Employee involvement is fundamental to any Behavioral Safety process, as doing safety 'with' people is much more effective than doing safety 'at' people. Employee involvement does not always flourish in every Behavioral Safety process which certainly helps to explain why some fail.
Both OSHA and the British HSE recommend employee involvement in Health & Safety programs, but some Behavioral Safety processes are simply 'top-down' behavioral audits (e.g. Du Pont STOP), rather than processes that involve everyone. A Behavioral Safety process should be designed to deliver a 'safety partnership' between managers and employees whereby each has a part to play: This could involve both parties being members of a steering committee, developing and designing the process, conducting observations, providing feedback, completing corrective actions, championing the process, etc. The following discussions are specific to Behavioral Safety, but probably also have meaning to most other safety initiatives as well.
Lack of workforce buy-in. This normally comes about because the management team, without consultation, has purchased and imposed the system on the workforce. In too many instances, companies believe that bringing in a Behavioral Safety vendor to provide the management team with an overview briefing is enough to gain the required 'buy-in'. It is not. Although necessary at the initial stages to obtain managerial 'buy-in' it is not sufficient to obtain employee 'buy-in'. In my experience, the best way to get everyone's buy-in, is to conduct 30-45 minute briefings with the entire workforce (if possible). This should spell-out what is intended, what the process means to people on a day to day basis, and how they can become involved in designing, developing and executing the process. This offers the advantage of the workforce and line-management being able to ask searching questions and deciding whether or not it is something they wish to engage in. After all, it is a somewhat alien concept for your colleagues to watch you doing your job and providing feedback about your performance. Such briefings also mean that if the workforce agrees and 'buy-in' to the process, they will be much more committed to making it work. Such buy-in also means people's permission does not have to be sought every single time a colleague wishes to observe their safety behavior, as some advocate.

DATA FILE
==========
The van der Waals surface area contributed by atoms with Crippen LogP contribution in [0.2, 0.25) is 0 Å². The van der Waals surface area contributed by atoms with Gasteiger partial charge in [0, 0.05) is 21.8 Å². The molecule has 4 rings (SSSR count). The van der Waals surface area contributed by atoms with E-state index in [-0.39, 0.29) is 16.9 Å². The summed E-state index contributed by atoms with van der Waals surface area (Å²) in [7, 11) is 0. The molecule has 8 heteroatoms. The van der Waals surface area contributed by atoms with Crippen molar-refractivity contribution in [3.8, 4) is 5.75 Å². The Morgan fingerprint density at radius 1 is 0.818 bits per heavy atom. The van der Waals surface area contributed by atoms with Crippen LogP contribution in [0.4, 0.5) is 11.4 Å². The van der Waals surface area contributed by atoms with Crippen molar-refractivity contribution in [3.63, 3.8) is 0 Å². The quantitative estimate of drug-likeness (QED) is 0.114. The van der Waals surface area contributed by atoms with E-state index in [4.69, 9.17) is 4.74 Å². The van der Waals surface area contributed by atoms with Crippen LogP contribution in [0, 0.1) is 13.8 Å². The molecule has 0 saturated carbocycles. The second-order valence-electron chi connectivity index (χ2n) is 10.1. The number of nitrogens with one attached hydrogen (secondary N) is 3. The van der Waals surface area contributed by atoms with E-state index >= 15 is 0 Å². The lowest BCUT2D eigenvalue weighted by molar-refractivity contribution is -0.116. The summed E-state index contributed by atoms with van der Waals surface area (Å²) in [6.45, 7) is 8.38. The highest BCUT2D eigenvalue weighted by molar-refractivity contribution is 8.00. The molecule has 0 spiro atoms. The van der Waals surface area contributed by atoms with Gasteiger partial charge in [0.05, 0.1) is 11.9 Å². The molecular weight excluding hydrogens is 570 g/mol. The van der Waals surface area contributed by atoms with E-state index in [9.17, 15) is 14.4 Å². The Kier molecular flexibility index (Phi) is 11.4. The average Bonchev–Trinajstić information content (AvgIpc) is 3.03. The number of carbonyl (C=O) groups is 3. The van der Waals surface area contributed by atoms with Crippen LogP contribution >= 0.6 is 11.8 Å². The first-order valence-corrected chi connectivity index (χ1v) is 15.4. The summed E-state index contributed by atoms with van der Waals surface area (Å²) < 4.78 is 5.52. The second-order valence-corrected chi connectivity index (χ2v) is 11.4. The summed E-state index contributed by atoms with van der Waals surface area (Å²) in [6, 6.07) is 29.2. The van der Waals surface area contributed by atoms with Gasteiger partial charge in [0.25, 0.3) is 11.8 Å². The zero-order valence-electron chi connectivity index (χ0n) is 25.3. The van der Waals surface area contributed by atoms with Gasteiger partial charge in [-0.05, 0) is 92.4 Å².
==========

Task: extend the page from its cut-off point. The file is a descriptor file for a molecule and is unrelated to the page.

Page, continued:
The behaviors on the checklists are not acceptable to the workforce, as they have not been consulted about them. Again a lack of consultation about the behaviors on the observation checklists with those who are to be observed is too common. Workforce consultation at each and every stage of the process is a 'golden rule'. The failure of many behavioral safety processes to exert a positive impact can be traced directly back to this lack of consultation as the behaviors are not targeting the small proprotion of behaviors triggering the lions share of incidents, and people simply 'pencil whip' or withdraw from observing.
Corrective actions raised by people are ignored: If people take the time and trouble to report issues requiring corrective actions and these are not attended to, people will withdraw from the entire Behavioral Safety process as it is not delivering its promise. One of the biggest debates about Behavioral Safety has been whether it is a process simply designed to 'blame the worker' for poor safety, while company's ignore unsafe conditions. Attending to corrective actions is not only related to reductions in incident rates (by about 22.5 percent) but it also nullifies peoples objections. In turn, the incident rates reduce more rapidly, which increases the Return on Investment of everyone's efforts.
Safety improvement target-setting meetings, or Kick-off meetings are not conducted properly. Common problems include
- insufficient preparation;
- sessions held in noisy locations;
- insufficient time set aside for people to express their views;
- it is held at an inconvenient time meaning that people are unable to attend;
- one or two vocal individuals hijack the sessions to air their grievances about what management has traditionally done or not done in relation to safety.
Many Case Studies demonstrating the positive effects of worker participation on safety performance can be found on the British Health & Safety Executive's website.